April 12, 2010

David Popenoe
National Marriage Project
54 Joyce Kilmer Avenue
Piscataway, New Jersey  08854

Dear Dr. Popenoe:
I appreciated your contribution to the documentary “Demographic Winter.”  I have long believed that, nay always believed, that living with married biological parents is the best environment for a child.  It is good to hear you say so thus distinctly.

You point out that the sad state of affairs is that although people used once to organize their lives around their children that this seems no longer to be true.  Cohabitation is widely practice.  It is not the best thing for children, but we don’t care so much any longer about our children; besides we have so few we are not even replacing ourselves.  As you say so mildly, it is hard to see how this can ever be turned around.

The obvious response is, “We need to go back to being the way we were.”  But there is a problem with that.  It is the way we were then that made us the way we are now.  We need not only to recover what we had, but to get something that we never had before and hope the combination works. 

In all due modesty, let me offer a scientific fact that is very new and very obscure.  But it seems to be the truth.  The amount of evidence for it is overwhelming.  The problem is that nobody seems willing to connect the dots.  I have done my best to put it together at my website nobabies.net with the most up to date summary being the March 25, 2010 entry.  There are also letters such as this, other evidence of varying formality and some material I have thought might be useful.  The shocker is this: 

If you want to have an adequate number of fertile children, you will have to marry kin.

That oversimplifies matters.  Intense inbreeding is a poor plan of course.  The effect of marrying non kin accumulates over generations so it is not readily visible in any one family.  There is a study in Iceland that indicates that for a maximum number of grandchildren you should marry third or fourth cousins, but that must be taken with caution.  What they call third cousin is actually second cousin once removed.  And they calculate kinship by going back ten generations and counting shared ancestors.  But at the end of the day it is very simple.  The large gene pool goes infertile, the normal sized gene pool, say in the low hundreds, thrives indefinitely.

Just saying it does not prove it to be true.  That’s what the website is for.  But where does that lead us with regards to restoring the good things about the way families were?  I propose three mechanisms.

First, those who care about children must marry kin.  Failure to do so harms the children in that it reduces the fertility of the children.  Those who do not care may do as they please, but that probably will mean staying on the current track of not marrying kin.  Fear not.  Those who go that way will die out.  It is inexorable biological law as the website data will demonstrate.  So once again everybody will center their lives around their children, starting most conspicuously with marriage choice.  The problem just now is that nobody knows so nobody is doing it so the birth rate is dropping with the end all too clearly in sight.  But that can be fixed.  People can know if they are told.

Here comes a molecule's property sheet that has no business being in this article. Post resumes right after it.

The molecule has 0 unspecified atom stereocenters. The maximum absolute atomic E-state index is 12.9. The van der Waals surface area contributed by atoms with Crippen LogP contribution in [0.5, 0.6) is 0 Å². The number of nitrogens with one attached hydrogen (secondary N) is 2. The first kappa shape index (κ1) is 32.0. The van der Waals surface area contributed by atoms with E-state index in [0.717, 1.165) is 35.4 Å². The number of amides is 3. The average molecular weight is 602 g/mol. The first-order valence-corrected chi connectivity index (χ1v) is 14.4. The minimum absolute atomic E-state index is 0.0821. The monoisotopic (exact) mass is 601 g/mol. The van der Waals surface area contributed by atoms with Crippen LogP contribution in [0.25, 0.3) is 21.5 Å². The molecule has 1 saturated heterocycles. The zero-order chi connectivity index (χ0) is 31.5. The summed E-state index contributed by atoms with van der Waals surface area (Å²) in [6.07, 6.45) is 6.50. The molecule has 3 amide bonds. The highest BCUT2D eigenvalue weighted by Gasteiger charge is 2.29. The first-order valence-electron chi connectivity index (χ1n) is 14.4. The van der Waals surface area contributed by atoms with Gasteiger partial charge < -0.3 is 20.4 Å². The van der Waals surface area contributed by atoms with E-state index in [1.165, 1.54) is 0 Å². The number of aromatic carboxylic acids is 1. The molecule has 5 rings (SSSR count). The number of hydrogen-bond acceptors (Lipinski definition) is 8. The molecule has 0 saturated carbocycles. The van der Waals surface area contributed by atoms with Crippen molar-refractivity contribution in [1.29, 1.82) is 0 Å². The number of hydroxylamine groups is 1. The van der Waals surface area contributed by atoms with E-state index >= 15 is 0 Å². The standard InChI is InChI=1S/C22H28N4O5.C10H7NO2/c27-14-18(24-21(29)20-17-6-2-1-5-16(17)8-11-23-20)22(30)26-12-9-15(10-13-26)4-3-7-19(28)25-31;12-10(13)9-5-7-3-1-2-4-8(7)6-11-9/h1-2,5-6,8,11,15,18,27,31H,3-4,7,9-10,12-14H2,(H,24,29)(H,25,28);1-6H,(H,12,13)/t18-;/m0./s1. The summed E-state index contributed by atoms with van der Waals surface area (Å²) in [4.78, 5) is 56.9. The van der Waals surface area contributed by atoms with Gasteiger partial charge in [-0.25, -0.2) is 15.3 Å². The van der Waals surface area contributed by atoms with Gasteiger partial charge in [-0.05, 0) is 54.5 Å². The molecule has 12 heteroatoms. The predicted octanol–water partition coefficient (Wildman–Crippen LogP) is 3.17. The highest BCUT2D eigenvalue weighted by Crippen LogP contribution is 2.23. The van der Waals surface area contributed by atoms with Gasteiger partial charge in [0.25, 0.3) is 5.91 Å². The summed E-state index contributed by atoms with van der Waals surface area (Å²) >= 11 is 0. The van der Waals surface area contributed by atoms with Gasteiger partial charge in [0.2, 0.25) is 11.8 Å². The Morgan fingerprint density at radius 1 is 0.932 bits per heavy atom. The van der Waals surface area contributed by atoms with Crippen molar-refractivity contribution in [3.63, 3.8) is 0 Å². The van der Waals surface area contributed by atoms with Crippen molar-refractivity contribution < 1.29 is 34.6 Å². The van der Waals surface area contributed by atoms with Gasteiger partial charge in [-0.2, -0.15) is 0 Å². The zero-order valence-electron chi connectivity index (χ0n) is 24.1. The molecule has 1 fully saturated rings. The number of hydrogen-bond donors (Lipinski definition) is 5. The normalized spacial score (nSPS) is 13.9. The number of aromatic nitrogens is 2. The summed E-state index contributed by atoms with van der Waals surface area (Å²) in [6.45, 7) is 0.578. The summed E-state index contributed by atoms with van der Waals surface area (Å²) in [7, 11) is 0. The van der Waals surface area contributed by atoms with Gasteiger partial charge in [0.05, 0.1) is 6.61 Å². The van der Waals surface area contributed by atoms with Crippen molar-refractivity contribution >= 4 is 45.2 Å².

Secondly we are emotionally prepared for a lifelong commitment to kin.  After all, the only reason we are alive at all is because all the way back through the mists of time our ancestors overwhelmingly chose kin to marry and stuck with those marriages.  So it can be done.  Again, failure to do so is extinction, but that can be fixed.  People just need to know.

Third, you may divide all of women into those who understand this and care on the one side and on the other side all other women.  The division just now is quite disproportionate.  Very few indeed know and care.  Precious  few know or care.  Among those who do, few indeed will be close enough kin to any rogue male wannabe.  The field is just not that big.  According to the Iceland data, by their way of reckoning, don’t even bother going out past sixth cousin.  You won’t replace yourself with offspring.  That leaves about (in a stable population and ours is already in decline at the youngest ages) 127 total cousins or 64 of the opposite sex.  But you really don’t want to go out to sixth cousin.  Fifth would be good.  So there are 32 possible marriage partners.  If a generation is about 30 years, then in order to find one with in five years of your own age you have five to choose among.  Ever.  Since it’s all family and everybody knows what everybody is doing, promiscuity just about has nowhere to go. 

So yes we will go back to the old way insofar as it consisted of children living with their biological parents.  Or we might go extinct after all, but that would seem very silly with the cure sitting right here in your hands (and on the website). 

What’s to do?  Please let me know what you think.


M. Linton Herbert MD 

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